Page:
Mali 'ruling nothing out' in relationship with FranceGeneral |Author: AFP | January 29, 2022, Saturday @ 13:38| 2278 views
A crowd climbs the Independence Monument, the focal point of events in Bamako during a mass demonstration in Bamako, on January 14, 2022, to protest against sanctions imposed on Mali and the Junta by the Economic Community of West African States (ECOWAS). (FLORENT VERGNES / AFP)
(AFP) - Mali's Foreign Minister Abdoulaye Diop said on Friday that his government was "ruling nothing out" regarding its relations with France, amid fraught tensions between the two countries.
Speaking to French broadcaster RFI, he added that the question of French troops leaving the conflict-torn country "is not on the table for the moment."
The former colonial power has thousands of troops deployed in Mali as part of an anti-jihadist force.
The Sahel state has been struggling to contain an Islamist insurgency that first emerged in 2012, before spreading to neighbouring Burkina Faso and Niger.
Diop's intervention came after French Foreign Minister Jean-Yves Le Drian told media earlier on Friday that "things cannot stay the way they are" between the French government and Mali's ruling military junta.
Relations between the two countries have deteriorated sharply since Mali's army staged a coup in August 2020.
Earlier this month, the West Africa bloc ECOWAS imposed a trade embargo and shut borders with Mali, in a decision backed by France, the United States and European Union.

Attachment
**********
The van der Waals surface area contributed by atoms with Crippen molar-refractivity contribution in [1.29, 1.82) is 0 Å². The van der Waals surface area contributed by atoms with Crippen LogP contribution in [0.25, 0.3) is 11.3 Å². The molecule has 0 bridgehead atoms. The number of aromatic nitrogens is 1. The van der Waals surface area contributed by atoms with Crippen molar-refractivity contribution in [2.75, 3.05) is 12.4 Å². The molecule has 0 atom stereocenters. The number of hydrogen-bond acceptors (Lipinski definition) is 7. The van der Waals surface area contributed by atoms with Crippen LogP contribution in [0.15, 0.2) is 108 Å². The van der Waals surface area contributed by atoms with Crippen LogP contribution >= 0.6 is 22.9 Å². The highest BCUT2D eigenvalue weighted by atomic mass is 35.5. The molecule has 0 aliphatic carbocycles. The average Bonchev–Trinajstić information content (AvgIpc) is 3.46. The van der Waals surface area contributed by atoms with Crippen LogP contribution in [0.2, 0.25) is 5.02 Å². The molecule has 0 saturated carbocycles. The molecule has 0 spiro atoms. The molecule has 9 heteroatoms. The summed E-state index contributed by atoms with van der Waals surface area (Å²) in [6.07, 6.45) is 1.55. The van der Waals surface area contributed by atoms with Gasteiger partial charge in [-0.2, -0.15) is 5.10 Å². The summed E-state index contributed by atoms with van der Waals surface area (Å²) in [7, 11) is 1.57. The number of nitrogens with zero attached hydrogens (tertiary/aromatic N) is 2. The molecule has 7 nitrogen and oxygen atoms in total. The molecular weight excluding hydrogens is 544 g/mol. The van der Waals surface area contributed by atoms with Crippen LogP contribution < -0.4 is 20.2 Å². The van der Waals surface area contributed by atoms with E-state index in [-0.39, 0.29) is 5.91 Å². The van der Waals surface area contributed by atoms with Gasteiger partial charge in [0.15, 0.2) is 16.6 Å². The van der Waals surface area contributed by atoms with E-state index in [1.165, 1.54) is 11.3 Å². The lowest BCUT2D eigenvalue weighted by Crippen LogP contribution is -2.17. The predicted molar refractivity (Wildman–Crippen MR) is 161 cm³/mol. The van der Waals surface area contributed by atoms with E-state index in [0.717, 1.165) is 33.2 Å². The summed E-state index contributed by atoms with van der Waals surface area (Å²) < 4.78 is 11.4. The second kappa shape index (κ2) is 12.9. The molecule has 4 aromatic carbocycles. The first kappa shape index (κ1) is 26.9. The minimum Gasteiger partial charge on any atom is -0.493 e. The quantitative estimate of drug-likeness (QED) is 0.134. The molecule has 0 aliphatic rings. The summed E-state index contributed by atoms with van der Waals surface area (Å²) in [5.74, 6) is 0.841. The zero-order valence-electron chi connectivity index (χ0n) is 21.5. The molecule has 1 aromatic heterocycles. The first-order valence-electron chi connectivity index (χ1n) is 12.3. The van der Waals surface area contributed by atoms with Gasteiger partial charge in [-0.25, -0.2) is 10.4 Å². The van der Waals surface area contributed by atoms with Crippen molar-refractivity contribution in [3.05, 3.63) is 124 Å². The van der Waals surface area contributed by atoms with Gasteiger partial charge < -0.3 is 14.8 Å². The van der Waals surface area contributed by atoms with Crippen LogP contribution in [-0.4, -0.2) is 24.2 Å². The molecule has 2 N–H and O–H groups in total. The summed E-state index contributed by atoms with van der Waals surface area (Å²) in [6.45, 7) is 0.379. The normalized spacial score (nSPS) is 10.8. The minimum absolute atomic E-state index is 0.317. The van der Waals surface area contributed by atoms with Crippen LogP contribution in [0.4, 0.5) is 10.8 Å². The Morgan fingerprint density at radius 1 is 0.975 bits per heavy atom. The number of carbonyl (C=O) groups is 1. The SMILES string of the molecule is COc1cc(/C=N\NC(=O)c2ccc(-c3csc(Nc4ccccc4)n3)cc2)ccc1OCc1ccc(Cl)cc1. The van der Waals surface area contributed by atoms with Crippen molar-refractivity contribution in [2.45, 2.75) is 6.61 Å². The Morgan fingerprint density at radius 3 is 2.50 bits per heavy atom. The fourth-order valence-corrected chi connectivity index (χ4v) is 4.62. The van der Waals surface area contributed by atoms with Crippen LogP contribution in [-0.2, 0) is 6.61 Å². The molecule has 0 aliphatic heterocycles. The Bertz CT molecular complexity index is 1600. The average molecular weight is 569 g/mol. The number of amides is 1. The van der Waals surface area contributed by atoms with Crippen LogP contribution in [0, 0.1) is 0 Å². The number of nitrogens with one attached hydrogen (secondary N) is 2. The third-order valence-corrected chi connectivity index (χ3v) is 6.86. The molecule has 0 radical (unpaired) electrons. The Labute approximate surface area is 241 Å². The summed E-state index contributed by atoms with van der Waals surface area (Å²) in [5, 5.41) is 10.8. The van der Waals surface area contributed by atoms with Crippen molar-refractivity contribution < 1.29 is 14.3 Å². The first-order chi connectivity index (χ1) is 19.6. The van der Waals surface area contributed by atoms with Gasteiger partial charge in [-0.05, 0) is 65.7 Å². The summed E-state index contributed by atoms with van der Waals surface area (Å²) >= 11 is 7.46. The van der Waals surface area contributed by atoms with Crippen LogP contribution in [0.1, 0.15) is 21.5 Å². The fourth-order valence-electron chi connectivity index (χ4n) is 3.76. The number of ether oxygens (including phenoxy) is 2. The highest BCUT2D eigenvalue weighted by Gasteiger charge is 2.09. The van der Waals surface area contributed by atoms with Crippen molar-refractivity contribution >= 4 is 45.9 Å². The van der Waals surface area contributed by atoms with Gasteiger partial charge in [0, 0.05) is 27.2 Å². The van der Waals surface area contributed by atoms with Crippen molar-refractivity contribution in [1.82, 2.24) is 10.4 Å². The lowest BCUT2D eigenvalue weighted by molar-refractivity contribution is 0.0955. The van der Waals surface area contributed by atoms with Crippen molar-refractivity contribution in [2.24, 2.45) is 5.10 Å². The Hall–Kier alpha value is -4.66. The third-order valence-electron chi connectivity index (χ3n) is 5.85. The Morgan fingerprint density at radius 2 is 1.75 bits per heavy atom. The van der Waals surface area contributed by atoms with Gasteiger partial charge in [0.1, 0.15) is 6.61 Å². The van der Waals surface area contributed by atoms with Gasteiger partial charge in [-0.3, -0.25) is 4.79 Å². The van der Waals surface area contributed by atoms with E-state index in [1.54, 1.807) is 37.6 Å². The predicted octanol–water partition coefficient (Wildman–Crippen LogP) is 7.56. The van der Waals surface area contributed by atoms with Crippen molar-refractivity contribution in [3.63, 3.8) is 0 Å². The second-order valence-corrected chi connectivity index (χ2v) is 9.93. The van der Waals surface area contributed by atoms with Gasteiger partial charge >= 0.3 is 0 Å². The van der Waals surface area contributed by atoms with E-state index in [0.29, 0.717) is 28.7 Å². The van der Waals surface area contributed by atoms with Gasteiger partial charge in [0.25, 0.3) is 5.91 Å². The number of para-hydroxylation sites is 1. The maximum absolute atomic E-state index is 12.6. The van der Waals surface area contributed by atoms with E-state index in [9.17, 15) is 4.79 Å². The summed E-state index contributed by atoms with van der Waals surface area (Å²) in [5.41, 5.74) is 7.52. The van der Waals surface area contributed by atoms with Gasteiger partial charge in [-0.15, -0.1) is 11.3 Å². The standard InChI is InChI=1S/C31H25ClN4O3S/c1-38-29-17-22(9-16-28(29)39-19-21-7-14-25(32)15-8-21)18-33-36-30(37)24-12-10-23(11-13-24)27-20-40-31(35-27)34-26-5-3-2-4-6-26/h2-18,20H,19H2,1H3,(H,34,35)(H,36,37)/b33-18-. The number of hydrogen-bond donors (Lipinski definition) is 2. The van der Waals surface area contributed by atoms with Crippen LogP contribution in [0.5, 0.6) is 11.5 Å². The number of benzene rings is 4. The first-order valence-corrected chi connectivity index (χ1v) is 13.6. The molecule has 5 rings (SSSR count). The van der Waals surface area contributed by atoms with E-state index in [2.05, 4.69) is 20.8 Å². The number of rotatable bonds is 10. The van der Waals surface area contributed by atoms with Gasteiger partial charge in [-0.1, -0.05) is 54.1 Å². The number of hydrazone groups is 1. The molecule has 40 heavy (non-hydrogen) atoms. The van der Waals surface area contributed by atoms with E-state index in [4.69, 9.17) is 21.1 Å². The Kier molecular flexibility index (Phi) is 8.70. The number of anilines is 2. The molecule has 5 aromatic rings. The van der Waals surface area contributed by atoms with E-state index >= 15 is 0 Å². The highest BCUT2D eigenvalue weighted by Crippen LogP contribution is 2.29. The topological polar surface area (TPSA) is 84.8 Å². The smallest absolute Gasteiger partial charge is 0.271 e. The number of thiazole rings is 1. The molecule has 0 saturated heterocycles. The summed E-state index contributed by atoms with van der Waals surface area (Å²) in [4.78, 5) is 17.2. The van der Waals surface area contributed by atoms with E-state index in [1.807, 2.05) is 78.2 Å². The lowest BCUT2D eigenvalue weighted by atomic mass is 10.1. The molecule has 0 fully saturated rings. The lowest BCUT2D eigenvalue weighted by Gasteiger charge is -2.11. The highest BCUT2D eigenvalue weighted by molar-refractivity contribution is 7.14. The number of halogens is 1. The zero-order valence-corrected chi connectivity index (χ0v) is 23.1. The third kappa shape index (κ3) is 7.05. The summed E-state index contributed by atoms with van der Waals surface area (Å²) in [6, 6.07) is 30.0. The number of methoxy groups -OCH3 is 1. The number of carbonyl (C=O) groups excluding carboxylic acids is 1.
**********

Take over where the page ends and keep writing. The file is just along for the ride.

The move followed a proposal by Mali's junta to stay in power for up to five years before staging elections -- despite international demands that it respect a promise to hold the vote in February.
Diop, referring to Le Drian's statements, said that engaging with Mali should not be done via the media.
"Mali is ruling nothing out," Diop told RFI, referring to the country's relationship with France.
"The threats, the invective, the insults must stop to give way to a realistic engagement, he added.
"If a presence at a given moment is judged to be contrary to the interests of Mali, we will not hesitate to assume our responsibilities," Diop said, adding that "we are not at that point".
France and Mali's other international partners are also alarmed at the government's alleged use of Russian mercenaries.
General Stephen Townsend, the head of US Africa Command, last week estimated that hundreds of personnel from Russian private-security firm Wagner were in Mali.
Diop accused Townsend of lying, however, comparing him to former US Secretary of State Colin Powell in 2003 arguing before the United Nations that Iraq had weapons of mass destruction.
Mali's foreign minister said that cooperation with Russia was happening on a government-to-government level.
© Agence France-Presse